Posts Tagged: Los Angeles

Mass transit lands co-star role in LA

While high-speed rail in California may be in trouble, it looks like more rail-based mass transit is on its way in Los Angeles, according to reporting by Adam Nagourney in the New York Times.  This with the help of more than $500 million in federal aid — funds for rail transportation that elected leaders in other states are hoping to reject. (more…)

Car culture run out on a rail in LA?

Los Angeles is making tracks.

Known as much for its film industry and beaches as its mini-malls and traffic jams, Los Angeles officials have taken a substantial leap towards rebuilding the city’s once-comprehensive railway network.

Local transportation officials unanimously approved a $5.15 billion, nine and a half mile extension of the Los Angeles Metro along busy Wilshire Boulevard, report Dan Weikel and Howard Blume of the Los Angeles Times.

Under Mayor Antonio Villaraigosa, Los Angeles has been more focused on mass transit projects. Until recently, LA’s mass transit system was jokingly referred to as somewhere to escape from crowds.  Now, Los Angeles is slowly rebuilding a workable network that could begin offering a viable alternative to driving, at least for some destinations. (more…)

LA mayor looks to step up mass transit – with federal loans

In southern California the car may still be king, but the train is making tracks. Officials hope a novel financing plan, pushed by Los Angeles mayor Antonio Villaraigosa, will garner federal aid faster and help the region realize a long-held dream, re-building its once robust commuter rail network.

The crux of the plan would roll funds from a recently approved transportation sales tax surcharge into leveraging a big federal loan (more…)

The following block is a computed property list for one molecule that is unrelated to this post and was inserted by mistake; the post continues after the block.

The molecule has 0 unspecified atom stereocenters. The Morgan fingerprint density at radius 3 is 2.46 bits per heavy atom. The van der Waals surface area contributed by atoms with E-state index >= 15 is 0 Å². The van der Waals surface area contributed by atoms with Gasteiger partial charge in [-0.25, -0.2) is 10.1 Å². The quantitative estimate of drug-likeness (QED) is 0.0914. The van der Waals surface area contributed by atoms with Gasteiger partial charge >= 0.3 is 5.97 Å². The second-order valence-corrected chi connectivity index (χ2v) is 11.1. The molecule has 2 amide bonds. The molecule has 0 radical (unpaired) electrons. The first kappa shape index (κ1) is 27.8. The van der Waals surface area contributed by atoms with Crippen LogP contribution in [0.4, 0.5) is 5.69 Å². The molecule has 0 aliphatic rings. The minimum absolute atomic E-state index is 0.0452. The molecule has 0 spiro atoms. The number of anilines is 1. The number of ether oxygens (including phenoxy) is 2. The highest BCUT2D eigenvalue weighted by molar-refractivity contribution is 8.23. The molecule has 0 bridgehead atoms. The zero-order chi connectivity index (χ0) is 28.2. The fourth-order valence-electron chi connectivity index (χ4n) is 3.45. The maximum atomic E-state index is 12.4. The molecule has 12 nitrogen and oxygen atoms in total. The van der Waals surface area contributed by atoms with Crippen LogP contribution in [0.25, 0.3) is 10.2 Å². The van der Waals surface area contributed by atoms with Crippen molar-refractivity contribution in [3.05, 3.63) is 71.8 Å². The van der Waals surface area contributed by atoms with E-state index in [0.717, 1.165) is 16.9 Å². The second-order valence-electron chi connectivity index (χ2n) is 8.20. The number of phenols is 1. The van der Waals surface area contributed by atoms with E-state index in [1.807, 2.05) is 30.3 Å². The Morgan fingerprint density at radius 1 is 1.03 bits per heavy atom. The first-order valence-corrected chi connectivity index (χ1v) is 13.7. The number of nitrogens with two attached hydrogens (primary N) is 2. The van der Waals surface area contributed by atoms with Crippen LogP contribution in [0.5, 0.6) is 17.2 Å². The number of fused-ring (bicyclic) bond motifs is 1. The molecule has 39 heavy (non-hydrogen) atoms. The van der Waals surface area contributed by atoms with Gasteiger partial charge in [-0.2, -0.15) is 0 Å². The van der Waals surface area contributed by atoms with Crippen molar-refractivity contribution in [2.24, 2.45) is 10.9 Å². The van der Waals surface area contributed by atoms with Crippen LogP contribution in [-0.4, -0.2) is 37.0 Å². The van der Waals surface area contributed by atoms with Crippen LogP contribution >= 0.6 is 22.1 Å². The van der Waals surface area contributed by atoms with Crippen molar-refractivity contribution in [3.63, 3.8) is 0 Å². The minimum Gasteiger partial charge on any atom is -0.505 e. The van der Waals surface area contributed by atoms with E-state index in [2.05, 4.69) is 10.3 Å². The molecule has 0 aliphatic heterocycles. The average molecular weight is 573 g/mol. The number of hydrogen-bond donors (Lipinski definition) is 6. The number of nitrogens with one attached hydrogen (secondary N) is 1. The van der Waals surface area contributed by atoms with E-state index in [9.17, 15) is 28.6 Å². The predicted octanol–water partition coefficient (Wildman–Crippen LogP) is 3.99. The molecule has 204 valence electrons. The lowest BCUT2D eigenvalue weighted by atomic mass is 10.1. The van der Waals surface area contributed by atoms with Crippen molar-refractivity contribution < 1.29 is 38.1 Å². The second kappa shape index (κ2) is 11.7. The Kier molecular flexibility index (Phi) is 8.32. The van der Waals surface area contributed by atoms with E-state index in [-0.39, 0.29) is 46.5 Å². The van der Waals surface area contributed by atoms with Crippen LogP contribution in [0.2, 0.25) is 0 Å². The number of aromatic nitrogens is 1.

Two Tales of Transit in Calif. – North & South

In Los Angeles, where the car has been king at least since the Pacific Electric’s Red Cars were junked, there’s real hope that an innovative federal-state-local funding plan will get trains back on track. As Dan Weikel noted recently in the Los Angeles Times, officials hope their innovative funding plan will entice (more…)

Why Was Violent Crime Down In 2009?

The Wall Street Journal’s Tamara Audi and Gary Fields report that Los Angeles is the latest big city to announce that violent crime, including homicides, was significantly down in 2009, joining New York, Chicago, and Washington, D.C. among other cities. The article provides a surprising reason why this was the case:

Experts believe the fall in violent crime is tied to the aging U.S. population.

“The graying of America is a significant factor,” said James Alan Fox, Lipman Professor of Criminal Justice at Northeastern University in Boston. “The largest and fastest growing segment of the population is people over 50. People over 50 also happen to be the age group that is the least likely to commit crimes. As the group grows, crime rates do decline.”

Prof. Fox said a common assumption that crime goes up during a recession is wrong. Historic data show there is little connection between economic conditions and crime, particularly violent crime.

This graying of America, though, can’t really explain why the decrease in crime between 2008 and 2009 marked a greater annual decline than years past — unless in 2009, a whole swath of the population improbably grew out of their biological window to commit crime.

What the crime stats show is a correlation that does not exist — recession and violent crime. Despite fears, Broad outage over wealth divisions in America — and alienation with how the law has worked for Wall Street and the rich — has not lead to any generalized lawlessness or induced people to become more violent.